Master Loaf The Cross- Grained Oaf

Abdel Kader el Samihi

I don't claim that I'm right every time in my judgements. Still, I'll venture to say - and I'm sure you will agree - that the weird and vulgar hotchpotch that makes up my name is quite devoid of the least trace of beauty. It's as rough as a hedgehog's back. When 1 was a boy, it led me into a dozen or so street-fights with some of those young down¬-and-outs ruffians who are always roaming our streets. I was K.O.'d in three of them, and I gained some indelible marks of ruffianism upon my face and both my hands. There's this unsightly swelling over my right eyebrow, which looks rather like a marble, with a black rim below the eye to set it off. And there was then the loss of one of the toe-nails off my right foot. On the other hand, I scored nine victories. My principal achievement was to bequeath a life-long deformity to the face of Khnifar el Tamkhoukh, the son of Haja Taw, the baker-woman.


The fact is, when I was young, each time someone called me Rayyes Khobza - Master Loaf - (I ask you!) - I had an almighty urge to set on him like a thunderbolt and wring his filthy neck as you might wring your laundry. If I were passing in front of the Cafe Central or the Cafe de Espana in the Inner Market and one of the boys, another tourist guide like me, called me by the name of Rayyes Khobza, I would feel my uncontrollable Spanish blood racing up to my brain and it was all I could do to stop myself from acting like the hero of a western and making the fellow feel his feet leave the ground with a swift butt of my head -- and I've quite a beetling forehead - or a silent punch in the belly in the well-known Chicago style of Al Capone, or, alter¬nately, from lifting him up by the scruff of the neck and then hurling him over the cafe tables, and following him after with all the chairs, bottles and glasses that were within reach.


Sometimes, I was in a real dilemma. I might be on my way to the docks, near the big mosque, and I'd hear a sailor friend, calling me; I'd see his head, wrapped round in a blue scarf, jutting out between the pale-green iron bars of a cafe window, and I'd see him holding the reed mouthpiece of a hubble-bubble in one hand. He'd be calling out:
"Rayyes Khobza ! Master Loaf !"


If I walked on, pretending not to have noticed him, he'd cry still louder and louder:


"Rayyes Khobza ! Hey, man, what's the matter with you? Since when have you grown to be too high and mighty for the likes of me ?"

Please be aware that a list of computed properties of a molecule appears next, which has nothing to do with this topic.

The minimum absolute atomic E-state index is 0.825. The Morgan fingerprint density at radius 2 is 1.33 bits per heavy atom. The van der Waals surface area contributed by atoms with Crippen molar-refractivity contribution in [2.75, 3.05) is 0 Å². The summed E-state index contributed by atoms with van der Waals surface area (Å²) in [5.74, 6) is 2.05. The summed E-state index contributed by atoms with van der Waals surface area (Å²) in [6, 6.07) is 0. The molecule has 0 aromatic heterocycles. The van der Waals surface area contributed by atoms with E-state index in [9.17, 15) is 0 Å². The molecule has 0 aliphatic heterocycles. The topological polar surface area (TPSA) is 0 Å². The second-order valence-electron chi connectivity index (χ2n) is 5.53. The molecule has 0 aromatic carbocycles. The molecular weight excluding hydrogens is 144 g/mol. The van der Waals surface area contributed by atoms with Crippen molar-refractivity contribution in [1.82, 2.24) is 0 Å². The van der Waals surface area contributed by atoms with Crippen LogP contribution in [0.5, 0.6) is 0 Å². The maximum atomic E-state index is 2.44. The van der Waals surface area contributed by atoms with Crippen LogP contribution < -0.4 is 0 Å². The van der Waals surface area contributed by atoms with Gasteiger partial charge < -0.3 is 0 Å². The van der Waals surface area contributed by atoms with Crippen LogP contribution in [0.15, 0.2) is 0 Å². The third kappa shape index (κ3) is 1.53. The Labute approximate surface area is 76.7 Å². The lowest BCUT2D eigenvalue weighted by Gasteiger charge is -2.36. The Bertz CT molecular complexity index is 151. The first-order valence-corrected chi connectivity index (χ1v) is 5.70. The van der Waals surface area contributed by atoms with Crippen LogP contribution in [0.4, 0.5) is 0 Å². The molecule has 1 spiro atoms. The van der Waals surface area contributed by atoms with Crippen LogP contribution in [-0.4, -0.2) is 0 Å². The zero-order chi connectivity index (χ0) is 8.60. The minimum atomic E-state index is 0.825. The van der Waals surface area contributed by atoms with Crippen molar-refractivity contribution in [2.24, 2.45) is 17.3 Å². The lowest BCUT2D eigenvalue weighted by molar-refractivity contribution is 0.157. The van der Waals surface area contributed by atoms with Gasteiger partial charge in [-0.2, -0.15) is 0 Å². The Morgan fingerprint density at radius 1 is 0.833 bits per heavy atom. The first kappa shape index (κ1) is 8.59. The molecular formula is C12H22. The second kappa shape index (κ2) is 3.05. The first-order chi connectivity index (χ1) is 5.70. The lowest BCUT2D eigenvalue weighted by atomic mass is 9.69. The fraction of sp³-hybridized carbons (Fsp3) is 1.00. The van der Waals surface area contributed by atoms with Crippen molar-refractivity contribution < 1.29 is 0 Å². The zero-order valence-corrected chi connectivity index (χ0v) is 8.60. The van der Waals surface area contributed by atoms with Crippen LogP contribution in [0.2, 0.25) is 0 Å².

And if I looked at him, he'd say at once, "The parcel is with Haj Kdour Lheisha", the parcel being a delivery of hashish. If it were a delivery of smuggled American cigarettes that he had in mind, he'd say, "The American steamer's expected today. Get in touch with Rayyes Mrabet." Merely to hear me being called in this familiar manner and in the crude lingo of sailors was enough to arouse the curiosity of pas¬ses-by and make them look at me inquisitively to see what this creature, Rayyes Khobza, was like.


Again, if I chanced to be at a wedding party and one of those vil¬lains in my profession saw me sitting snugly on a soft cushion in a corner of the hall and picking up the silver sprayer to sprinkle my neck, face and head with essence of orange-blossom, he'd look at me with wide¬ eyes and say:


"Well, well, well, Rayyes Khobza ! Fancy your being here without my noticing it ! I am sure glad to see you! But why are you skulking in a corner like a rabbit ?"


In a minute, he'd be whispering something or other to the host, who usually stands just within the hall-door to receive his guests. Presently, the host would come up to me, a sudden feeling of friendliness lighting up his face, and say, “Your presence with us, sir, is an honour which we greatly appreciate.” Then, getting a shade more confidential, he'd add, "Master Azzouz Lafyouni" - that is, my colleague 'Poppy juice' ¬"has just mentioned to me that you're a first-class expert in tea-making. Surely, you understand that this little party of ours here can't be a complete success unless we can offer our guests some really well-made tea. Really strong tea, as you might say, ha, ha!”